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today's top discussions:


Quit date in T-4 hours


2021-04-10 6:08 PM

Quit Smoking Community


13 Years today!!


2021-04-09 12:23 PM

Quit Smoking Community


Wheel of Emotions


2021-04-09 11:53 AM

Depression Community


Downward spiral

Ashley -> Health Educator

2021-04-07 6:22 PM

Depression Community

This Month’s Most Loved Posts:

Browse through 411311 posts in 46950 threads.

136,586 Members

Please welcome our newest members: 2121, Eau de Source, penapple, Willie Gordie, wanwrick

New Member needs suggestions.

cdog11ksc,   Welcome to our support community.  Thanks for sharing your story with us.  There are many people within this support group thats share the sme questions and concerns as you.  We are all a group of individuals who support each other.      Take the time to go through the Panic Program.  This program is 12-weeks and involves supportive tests that prepare you with information that you can present to your physician.  Each session is based on the previous session, so we strongly encourage advise that you work through slowly through the program and not jump ahead.  These tests may or may not be for you but they are free.    About your anxiety attacks, have you tried relaxation techniques?  Something like deep breathing could be helpful.  Getting into the calmest state before bed may keep your anxiety from rebounding in the morning.  Perhaps you can create and listen to a playlist that will keep you calm and relaxed during your commute to and from work.  You may also want to try journalling your frustrations before employing your relaxation techniques.  Session 2 &3 will teach you how to recognize and challenge anxious thoughts.    Please continue to share your feelings and lean on us for support,   Karen, Health Educator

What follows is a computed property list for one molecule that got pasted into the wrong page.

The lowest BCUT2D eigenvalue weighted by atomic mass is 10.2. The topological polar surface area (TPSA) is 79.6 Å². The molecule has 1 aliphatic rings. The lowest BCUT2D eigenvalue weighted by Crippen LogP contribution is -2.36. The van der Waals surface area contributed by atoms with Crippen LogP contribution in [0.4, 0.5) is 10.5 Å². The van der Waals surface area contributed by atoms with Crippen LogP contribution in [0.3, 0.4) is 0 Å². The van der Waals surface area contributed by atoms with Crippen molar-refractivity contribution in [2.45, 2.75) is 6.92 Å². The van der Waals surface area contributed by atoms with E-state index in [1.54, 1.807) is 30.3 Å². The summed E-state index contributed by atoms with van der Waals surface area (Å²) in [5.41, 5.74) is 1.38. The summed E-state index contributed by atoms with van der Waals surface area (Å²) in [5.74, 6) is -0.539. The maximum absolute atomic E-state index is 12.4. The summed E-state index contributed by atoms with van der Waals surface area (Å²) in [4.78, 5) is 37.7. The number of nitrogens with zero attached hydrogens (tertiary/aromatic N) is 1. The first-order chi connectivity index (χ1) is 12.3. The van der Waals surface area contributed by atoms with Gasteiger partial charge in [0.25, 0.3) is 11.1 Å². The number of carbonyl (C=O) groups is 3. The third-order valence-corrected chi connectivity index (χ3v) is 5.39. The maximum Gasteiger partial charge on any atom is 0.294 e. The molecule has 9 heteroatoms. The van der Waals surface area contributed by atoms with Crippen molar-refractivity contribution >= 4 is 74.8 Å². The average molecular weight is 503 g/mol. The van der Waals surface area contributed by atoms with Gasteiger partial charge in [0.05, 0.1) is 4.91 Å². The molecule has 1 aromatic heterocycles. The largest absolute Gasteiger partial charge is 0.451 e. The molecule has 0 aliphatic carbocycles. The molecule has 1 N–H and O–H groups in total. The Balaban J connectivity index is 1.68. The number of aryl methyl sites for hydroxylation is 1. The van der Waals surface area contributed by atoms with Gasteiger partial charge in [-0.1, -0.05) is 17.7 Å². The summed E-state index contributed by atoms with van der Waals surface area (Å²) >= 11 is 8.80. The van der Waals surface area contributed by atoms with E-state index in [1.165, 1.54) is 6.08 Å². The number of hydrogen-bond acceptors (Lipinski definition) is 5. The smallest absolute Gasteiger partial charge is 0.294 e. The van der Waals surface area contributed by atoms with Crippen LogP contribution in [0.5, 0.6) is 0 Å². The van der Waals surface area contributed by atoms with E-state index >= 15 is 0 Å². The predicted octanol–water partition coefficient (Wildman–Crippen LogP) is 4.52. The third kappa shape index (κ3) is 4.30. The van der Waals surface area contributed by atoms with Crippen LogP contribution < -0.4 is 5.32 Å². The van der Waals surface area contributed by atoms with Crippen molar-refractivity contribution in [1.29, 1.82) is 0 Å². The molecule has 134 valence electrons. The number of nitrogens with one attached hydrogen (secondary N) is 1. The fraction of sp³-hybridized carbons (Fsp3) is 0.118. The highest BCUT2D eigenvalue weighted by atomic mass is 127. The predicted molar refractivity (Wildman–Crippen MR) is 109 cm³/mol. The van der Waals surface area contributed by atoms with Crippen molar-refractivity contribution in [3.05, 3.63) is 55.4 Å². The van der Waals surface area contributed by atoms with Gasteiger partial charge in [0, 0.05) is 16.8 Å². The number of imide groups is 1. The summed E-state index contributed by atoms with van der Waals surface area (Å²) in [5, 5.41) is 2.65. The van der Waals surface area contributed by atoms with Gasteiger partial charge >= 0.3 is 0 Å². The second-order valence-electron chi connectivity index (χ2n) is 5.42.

Anxiety and the bathroom

Tsa78,   As mentioned in Danielle's thread, you may want to try voiding before entering those social situations in addition to a relaxation technique.  If you have an ipod or mp3 player handy, upload some relaxing music that you can listen to and keep distracted on the bus.  Plan on exposing yourself to social situations more often to help you overcome your panic attacks in these situations.  Take the time to review our program as our program can help you with this.    Karen, Health Educator
thought i was going to be okay but....

Drielly,   Sorry to hear your panic attacks have returned.  You are not being ridiculus, it is a good idea to tell you doctor what you have been experiencing to help you with treatment if need be.  Do you know what triggers your attacks?  What have you used in the past to help keep them under control?    Karen, Health Educator
Heart and chest pain

Nikki,   these symptoms you describe are not normal especially if they are uncomfortable and cause persisting pain. Chest pain of any sort should be checked out by your doctor.      Karen, Health Educator
No posts here?

Genejockey,   Congrats on getting through your presentation without a panic attack.  I'm sure you will do well on the next one!  Keep us posted on that as well.  Good luck   Karen, Health Educator
Diva news...